Snow Leopard

Snow Leopard
Snow Leopard cub (7 mos old) - Cape May County Zoo

Tuesday, January 25, 2011

Thyroid Disease in Cats: HYPERthyroidism

Unlike dogs, cats have thyroid glands that become overactive. This is one of the top three diseases we see in older cats (generally those >7yrs old). The other two are diabetes mellitus and kidney disease.
The signs for all three of these diseases can be similar, so a baseline blood panel and urinalysis are the best way for your vet to sort it out. Don’t forget, they can have more than one thing going on at a time too, which may change the way we handle the treatment and follow-up care of your cat.  
Signs include but are not limited to: weight loss despite a generally great  (sometimes RAVENOUS) appetite, increased drinking/urination, hyperactivity, and behavioral changes (including aggression, vocalizations without cause, not using the litterbox). There are a very small percentage (5%) of cats that go the opposite way though. These cats become lethargic and don’t eat well. 

Skinny cat with unkempt coat that is often seen in cats with thyroid disease. 

In most of these cases, on a physical exam of the cat we find the thryoid glands to be enlarged (in a normal cat, these are not normally something we can feel). Many times the cat also has a rapid heart rate (tachycardia). 
1. normal thyroid gland
2. and 3. parathyroid glands
4. enlarged thyroid gland
The T4 IS generally a great way to determine if your cat has a thyroid problem. If this is normal but your vet really suspects hyperthyroidism, they may want to add the Free T4. 
There are several treatments. The most common is to give a twice a day medication called methimazole. We can have a liquid  compounded and flavored for your cat or you can give pills. This is a lifelong treatment. This drug works by blocking excess production of thyroid hormone and doesn't destroy any tissue, which is why it needs to be given regularly.

There are also trans-dermal formulations (goes through the skin). These do seem to work fairly well. They are also compounded for us by special pharmacies and are rubbed on the ears. This is sometimes used when a cat can't tolerate any oral formulations.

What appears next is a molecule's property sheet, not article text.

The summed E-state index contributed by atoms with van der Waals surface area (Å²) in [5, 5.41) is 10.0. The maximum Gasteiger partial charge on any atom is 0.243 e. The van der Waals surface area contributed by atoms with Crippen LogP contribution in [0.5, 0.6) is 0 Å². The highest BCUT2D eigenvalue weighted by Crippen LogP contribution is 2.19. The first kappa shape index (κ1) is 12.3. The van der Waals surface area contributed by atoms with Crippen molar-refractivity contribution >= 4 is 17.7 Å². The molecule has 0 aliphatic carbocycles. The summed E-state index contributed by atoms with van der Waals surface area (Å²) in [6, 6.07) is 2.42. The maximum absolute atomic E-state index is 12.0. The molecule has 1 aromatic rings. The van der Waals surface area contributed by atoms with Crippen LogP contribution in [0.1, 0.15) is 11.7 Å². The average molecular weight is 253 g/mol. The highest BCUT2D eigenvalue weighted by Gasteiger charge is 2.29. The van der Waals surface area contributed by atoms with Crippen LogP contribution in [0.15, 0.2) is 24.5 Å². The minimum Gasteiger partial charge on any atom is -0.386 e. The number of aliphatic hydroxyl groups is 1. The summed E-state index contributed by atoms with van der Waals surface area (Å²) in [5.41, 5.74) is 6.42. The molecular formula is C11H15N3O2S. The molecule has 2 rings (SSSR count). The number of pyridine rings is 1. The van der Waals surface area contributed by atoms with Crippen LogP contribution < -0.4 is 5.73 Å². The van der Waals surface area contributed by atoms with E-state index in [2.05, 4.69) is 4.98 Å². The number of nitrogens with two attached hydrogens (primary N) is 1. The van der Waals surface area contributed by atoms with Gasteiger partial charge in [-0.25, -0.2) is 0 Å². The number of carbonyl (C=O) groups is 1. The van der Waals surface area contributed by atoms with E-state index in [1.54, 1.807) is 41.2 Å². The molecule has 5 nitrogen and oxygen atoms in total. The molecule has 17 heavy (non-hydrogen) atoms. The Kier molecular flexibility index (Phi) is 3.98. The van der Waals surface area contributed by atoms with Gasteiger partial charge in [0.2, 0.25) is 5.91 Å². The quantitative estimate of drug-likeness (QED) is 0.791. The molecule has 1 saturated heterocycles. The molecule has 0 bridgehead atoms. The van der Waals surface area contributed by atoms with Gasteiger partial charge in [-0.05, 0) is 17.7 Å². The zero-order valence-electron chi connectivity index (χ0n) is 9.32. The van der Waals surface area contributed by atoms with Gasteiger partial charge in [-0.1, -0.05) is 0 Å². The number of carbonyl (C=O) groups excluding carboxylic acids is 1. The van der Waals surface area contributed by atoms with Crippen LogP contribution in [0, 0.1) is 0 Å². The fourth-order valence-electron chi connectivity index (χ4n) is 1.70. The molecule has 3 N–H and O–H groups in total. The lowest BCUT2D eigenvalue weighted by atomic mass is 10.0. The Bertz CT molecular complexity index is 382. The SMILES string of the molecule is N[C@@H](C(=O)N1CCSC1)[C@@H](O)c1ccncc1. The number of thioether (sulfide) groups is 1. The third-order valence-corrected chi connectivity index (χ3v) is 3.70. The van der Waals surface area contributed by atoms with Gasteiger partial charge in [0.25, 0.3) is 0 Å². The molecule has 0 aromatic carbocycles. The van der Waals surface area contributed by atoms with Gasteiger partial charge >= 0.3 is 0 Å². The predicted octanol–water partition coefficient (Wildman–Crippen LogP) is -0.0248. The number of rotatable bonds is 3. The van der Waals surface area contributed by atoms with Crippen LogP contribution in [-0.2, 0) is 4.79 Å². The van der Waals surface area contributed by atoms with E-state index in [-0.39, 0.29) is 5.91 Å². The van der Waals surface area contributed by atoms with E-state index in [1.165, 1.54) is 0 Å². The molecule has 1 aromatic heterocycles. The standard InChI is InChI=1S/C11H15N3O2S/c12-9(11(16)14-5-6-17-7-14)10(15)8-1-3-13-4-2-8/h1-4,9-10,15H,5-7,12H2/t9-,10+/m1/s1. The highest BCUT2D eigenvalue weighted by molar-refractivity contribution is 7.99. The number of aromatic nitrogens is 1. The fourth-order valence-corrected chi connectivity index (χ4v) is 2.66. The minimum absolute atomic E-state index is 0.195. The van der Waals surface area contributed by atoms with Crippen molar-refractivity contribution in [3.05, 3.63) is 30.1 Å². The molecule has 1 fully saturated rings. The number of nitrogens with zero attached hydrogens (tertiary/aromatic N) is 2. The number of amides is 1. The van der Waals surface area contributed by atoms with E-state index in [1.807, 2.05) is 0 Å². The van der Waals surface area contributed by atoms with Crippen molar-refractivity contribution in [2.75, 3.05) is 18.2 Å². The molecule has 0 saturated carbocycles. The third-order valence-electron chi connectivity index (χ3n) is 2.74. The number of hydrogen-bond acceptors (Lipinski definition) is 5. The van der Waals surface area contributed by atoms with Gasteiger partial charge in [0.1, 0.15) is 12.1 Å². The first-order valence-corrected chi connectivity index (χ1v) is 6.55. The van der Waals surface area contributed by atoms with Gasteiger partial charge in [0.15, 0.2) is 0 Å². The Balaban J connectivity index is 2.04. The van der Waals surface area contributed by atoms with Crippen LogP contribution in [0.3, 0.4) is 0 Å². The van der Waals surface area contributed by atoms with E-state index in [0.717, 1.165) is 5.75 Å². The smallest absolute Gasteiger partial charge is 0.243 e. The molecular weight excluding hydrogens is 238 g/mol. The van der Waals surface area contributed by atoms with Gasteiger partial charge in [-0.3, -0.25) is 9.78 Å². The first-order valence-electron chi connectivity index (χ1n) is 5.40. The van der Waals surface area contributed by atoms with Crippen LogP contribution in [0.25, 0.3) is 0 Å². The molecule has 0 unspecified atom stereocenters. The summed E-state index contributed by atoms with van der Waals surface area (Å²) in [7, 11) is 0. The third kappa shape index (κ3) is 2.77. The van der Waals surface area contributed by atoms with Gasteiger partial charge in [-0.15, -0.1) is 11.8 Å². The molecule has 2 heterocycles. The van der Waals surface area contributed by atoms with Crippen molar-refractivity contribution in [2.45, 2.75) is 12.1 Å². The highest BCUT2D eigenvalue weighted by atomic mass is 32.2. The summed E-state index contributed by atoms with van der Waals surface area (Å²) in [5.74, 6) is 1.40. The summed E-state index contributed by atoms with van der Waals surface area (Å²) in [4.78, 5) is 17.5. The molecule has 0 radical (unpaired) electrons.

As with any animal on chronic medication, we will want to do a follow blood panel (checking those kidney values AND the thyroid level). After the cat's thyroid is in the normal range, rechecks can be done every 6 months to a year. 
The other primary way to deal with it is to have your cat treated with I131(radioactive iodine). This is a one time treatment!  Don’t worry, this is safe. It IS done at only certain facilities and your cat will stay a few short days. This is NOT done initially because sometimes cats that have hyperthyroidism have “hidden” kidney disease. The higher metabolism that hyperthyroidism produces results in more blood flow through the kidneys.  When we correct this, sometimes we unmask this other disease process.  So we always start with the first option - then we can back down if we need to.
This is a great way to go if your cat is younger when diagnosed and/or you have difficulty medicating twice a day for the remainder of the cat’s life. It is initially more expensive up front but if your cat is 10 when diagnosed and lives until she’s 20, it will be cheaper in the long run. 

A good website that discusses this is: Radiocat. They do not have any locations in this part of PA or anywhere in NJ.  For those living in the Lehigh Valley, there are places that do offer this: Valley Central Nuclear MedicineMetropolitan Veterinary Associates and The University of Penn School of Veterinary Medicine.

I did not discuss surgery which has been used in the past to treat this disease, because it has generally fallen out of favor, especially since we have other great options. 

If you cat shows ANY changes in her normal behaviors, no matter how subtle, please make an appointment with your veterinarian. 

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